When a [closed] building was filled with produce that had been designated [for use] and was opened [by natural forces on a holiday], one is permitted to take [produce] from the opening.
A person who stands and surveys fruit set out to dry on the day prior to a holiday in the Sabbatical year, when all the produce is ownerless, must make a mark and say, "I will take [the produce] from here to here." If he did not make a mark, he may not take [the produce].
[The following rules apply] when a gentile brings a present [of food] for a Jew on a holiday: If some of the type of produce that he brings is still attached to the ground [in the fields], or if he brought an animal, fowl, or fish that could possibly have been snared on the day [of the holiday], they are forbidden until the evening. [Moreover, one must wait] enough time for it to have been possible to perform [the forbidden activity after the conclusion of the holiday]. Even [if the gentile brings] a myrtle or the like, one should not smell its fragrance until the evening, after waiting the time necessary [to pick it].
If none of the type of produce that he brings remains attached to the ground, or it is clear from the form [of the produce] that it was picked on the previous day, or it is clear from the form [of the fish or the animal] that they were caught on the previous day, they are permitted, provided they were brought from within [the city's 2000-cubit] limit. If they were brought from outside [the city's 2000-cubit] limit, they are forbidden.
Food that was brought from outside [the city's 2000-cubit] limit for one Jew is permitted to be eaten by another.
It is forbidden to chop wood that had been placed in a pile of beams, for it is muktzeh. Nor may one [chop wood] from a beam that broke on a holiday, because it is nolad. Similarly, utensils that broke on a holiday may not be used for kindling, because they are nolad.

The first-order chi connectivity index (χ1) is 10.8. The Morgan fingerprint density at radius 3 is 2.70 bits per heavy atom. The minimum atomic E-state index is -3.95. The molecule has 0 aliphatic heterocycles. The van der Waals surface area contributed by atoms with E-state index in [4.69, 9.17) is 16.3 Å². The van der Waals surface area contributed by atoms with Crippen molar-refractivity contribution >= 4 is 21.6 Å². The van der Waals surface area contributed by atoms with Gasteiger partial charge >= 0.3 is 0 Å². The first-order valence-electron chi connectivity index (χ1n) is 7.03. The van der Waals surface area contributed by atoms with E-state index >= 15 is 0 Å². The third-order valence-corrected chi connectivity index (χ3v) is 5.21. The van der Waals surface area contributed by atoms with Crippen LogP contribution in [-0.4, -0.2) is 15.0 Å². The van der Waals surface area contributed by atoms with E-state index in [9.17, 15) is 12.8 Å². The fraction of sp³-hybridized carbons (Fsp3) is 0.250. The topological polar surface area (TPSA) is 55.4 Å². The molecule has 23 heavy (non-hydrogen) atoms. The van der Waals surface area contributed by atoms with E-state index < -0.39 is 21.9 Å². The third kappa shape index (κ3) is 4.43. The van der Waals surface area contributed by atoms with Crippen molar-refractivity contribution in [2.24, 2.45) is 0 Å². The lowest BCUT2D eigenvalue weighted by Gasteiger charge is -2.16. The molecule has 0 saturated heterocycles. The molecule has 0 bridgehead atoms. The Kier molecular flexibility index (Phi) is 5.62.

However, one may use utensils that are intact or utensils that were broken before the commencement of a holiday for kindling, for they were prepared to be used for purposes [other than that for which they were originally suitable] before the holiday.
Similarly, when nuts or almonds were eaten before the commencement of a holiday, their shells may be used for kindling on the holiday. If, however, they were eaten on the holiday, their shells may not be used for kindling.
There are, however, versions [of the Talmud] that read: If they were eaten before nightfall, we may not use their shells for kindling, because they have become muktzeh. If, by contrast, they were eaten on the holiday, they may be used for kindling, because they are considered to be designated for use, because of the food [they contained].
We may take wood that is placed next to the walls of a hut to use for kindling, but we may not bring it from the field, even if it had been collected there on the day before [the holiday]. One may, however, collect wood lying before him in the field and kindle it there.
One may also bring [wood] that was stored in a private domain, even one that was not enclosed for the purpose of human habitation, provided it has a fence with a gate, and is located within the Sabbath limits. If even one of these conditions is not met, [the wood] is muktzeh.
Although the leaves of reeds or vines have been collected in an enclosure, since they can be dispersed by the wind it is considered as if they have already been dispersed, and [using them] is forbidden. If, however, one placed a heavy utensil over them before the holiday, they are permitted [to be used].